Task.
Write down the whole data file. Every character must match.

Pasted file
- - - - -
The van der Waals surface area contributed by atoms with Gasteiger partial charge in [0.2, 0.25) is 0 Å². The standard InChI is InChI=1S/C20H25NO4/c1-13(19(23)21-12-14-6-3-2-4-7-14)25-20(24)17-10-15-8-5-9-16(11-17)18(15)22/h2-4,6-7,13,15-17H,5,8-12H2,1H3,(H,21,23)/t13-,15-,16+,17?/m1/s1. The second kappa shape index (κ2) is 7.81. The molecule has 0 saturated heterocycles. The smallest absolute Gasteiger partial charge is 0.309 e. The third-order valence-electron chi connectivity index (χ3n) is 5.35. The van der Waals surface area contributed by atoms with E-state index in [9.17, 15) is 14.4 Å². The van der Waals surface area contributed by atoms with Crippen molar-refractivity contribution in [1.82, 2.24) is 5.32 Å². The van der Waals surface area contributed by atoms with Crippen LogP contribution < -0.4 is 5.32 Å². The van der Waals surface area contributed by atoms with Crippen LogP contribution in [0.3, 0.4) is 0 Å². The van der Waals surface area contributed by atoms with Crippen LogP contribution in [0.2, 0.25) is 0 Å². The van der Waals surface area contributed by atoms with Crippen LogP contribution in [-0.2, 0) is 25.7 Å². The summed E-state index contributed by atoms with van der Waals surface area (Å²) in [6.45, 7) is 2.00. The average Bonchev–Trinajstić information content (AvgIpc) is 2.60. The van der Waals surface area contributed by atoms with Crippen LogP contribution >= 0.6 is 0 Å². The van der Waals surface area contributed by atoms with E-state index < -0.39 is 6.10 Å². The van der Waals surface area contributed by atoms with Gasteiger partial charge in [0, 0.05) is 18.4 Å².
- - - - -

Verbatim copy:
The van der Waals surface area contributed by atoms with Gasteiger partial charge in [0.2, 0.25) is 0 Å². The standard InChI is InChI=1S/C20H25NO4/c1-13(19(23)21-12-14-6-3-2-4-7-14)25-20(24)17-10-15-8-5-9-16(11-17)18(15)22/h2-4,6-7,13,15-17H,5,8-12H2,1H3,(H,21,23)/t13-,15-,16+,17?/m1/s1. The second kappa shape index (κ2) is 7.81. The molecule has 0 saturated heterocycles. The smallest absolute Gasteiger partial charge is 0.309 e. The third-order valence-electron chi connectivity index (χ3n) is 5.35. The van der Waals surface area contributed by atoms with E-state index in [9.17, 15) is 14.4 Å². The van der Waals surface area contributed by atoms with Crippen molar-refractivity contribution in [1.82, 2.24) is 5.32 Å². The van der Waals surface area contributed by atoms with Crippen LogP contribution < -0.4 is 5.32 Å². The van der Waals surface area contributed by atoms with Crippen LogP contribution in [0.3, 0.4) is 0 Å². The van der Waals surface area contributed by atoms with Crippen LogP contribution in [0.2, 0.25) is 0 Å². The van der Waals surface area contributed by atoms with Crippen LogP contribution in [-0.2, 0) is 25.7 Å². The summed E-state index contributed by atoms with van der Waals surface area (Å²) in [6.45, 7) is 2.00. The average Bonchev–Trinajstić information content (AvgIpc) is 2.60. The van der Waals surface area contributed by atoms with Crippen LogP contribution >= 0.6 is 0 Å². The van der Waals surface area contributed by atoms with E-state index < -0.39 is 6.10 Å². The van der Waals surface area contributed by atoms with Gasteiger partial charge in [0, 0.05) is 18.4 Å².